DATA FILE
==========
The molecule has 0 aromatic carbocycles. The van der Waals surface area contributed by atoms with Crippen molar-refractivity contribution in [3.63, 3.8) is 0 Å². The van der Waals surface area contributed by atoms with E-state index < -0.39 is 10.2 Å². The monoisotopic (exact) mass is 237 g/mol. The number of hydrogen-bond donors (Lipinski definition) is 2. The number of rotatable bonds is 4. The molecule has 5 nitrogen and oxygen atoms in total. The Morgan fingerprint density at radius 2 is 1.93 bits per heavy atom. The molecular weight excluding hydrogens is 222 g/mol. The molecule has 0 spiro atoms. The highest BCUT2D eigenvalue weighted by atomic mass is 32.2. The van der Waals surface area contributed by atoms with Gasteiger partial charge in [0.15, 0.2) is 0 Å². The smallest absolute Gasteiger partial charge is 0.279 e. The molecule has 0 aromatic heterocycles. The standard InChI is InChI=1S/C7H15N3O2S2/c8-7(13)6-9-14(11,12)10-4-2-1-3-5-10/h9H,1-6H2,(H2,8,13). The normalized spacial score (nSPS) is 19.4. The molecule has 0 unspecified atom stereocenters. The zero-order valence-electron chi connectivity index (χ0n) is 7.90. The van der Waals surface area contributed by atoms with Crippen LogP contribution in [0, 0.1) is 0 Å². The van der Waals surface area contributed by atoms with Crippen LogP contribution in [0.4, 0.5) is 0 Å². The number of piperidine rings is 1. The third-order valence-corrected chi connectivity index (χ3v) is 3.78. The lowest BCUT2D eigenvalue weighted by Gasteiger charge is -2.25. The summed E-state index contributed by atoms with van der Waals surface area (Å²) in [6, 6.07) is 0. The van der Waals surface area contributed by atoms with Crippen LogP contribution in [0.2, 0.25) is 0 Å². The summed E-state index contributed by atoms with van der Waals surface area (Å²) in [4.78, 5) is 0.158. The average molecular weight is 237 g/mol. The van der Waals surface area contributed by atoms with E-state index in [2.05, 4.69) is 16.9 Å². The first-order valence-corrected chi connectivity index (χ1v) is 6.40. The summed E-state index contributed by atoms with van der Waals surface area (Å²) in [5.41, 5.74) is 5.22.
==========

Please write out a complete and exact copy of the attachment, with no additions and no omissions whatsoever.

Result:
The molecule has 0 aromatic carbocycles. The van der Waals surface area contributed by atoms with Crippen molar-refractivity contribution in [3.63, 3.8) is 0 Å². The van der Waals surface area contributed by atoms with E-state index < -0.39 is 10.2 Å². The monoisotopic (exact) mass is 237 g/mol. The number of hydrogen-bond donors (Lipinski definition) is 2. The number of rotatable bonds is 4. The molecule has 5 nitrogen and oxygen atoms in total. The Morgan fingerprint density at radius 2 is 1.93 bits per heavy atom. The molecular weight excluding hydrogens is 222 g/mol. The molecule has 0 spiro atoms. The highest BCUT2D eigenvalue weighted by atomic mass is 32.2. The van der Waals surface area contributed by atoms with Gasteiger partial charge in [0.15, 0.2) is 0 Å². The smallest absolute Gasteiger partial charge is 0.279 e. The molecule has 0 aromatic heterocycles. The standard InChI is InChI=1S/C7H15N3O2S2/c8-7(13)6-9-14(11,12)10-4-2-1-3-5-10/h9H,1-6H2,(H2,8,13). The normalized spacial score (nSPS) is 19.4. The molecule has 0 unspecified atom stereocenters. The zero-order valence-electron chi connectivity index (χ0n) is 7.90. The van der Waals surface area contributed by atoms with Crippen LogP contribution in [0, 0.1) is 0 Å². The van der Waals surface area contributed by atoms with Crippen LogP contribution in [0.4, 0.5) is 0 Å². The number of piperidine rings is 1. The third-order valence-corrected chi connectivity index (χ3v) is 3.78. The lowest BCUT2D eigenvalue weighted by Gasteiger charge is -2.25. The summed E-state index contributed by atoms with van der Waals surface area (Å²) in [6, 6.07) is 0. The van der Waals surface area contributed by atoms with Crippen LogP contribution in [0.2, 0.25) is 0 Å². The summed E-state index contributed by atoms with van der Waals surface area (Å²) in [4.78, 5) is 0.158. The average molecular weight is 237 g/mol. The van der Waals surface area contributed by atoms with E-state index in [2.05, 4.69) is 16.9 Å². The first-order valence-corrected chi connectivity index (χ1v) is 6.40. The summed E-state index contributed by atoms with van der Waals surface area (Å²) in [5.41, 5.74) is 5.22.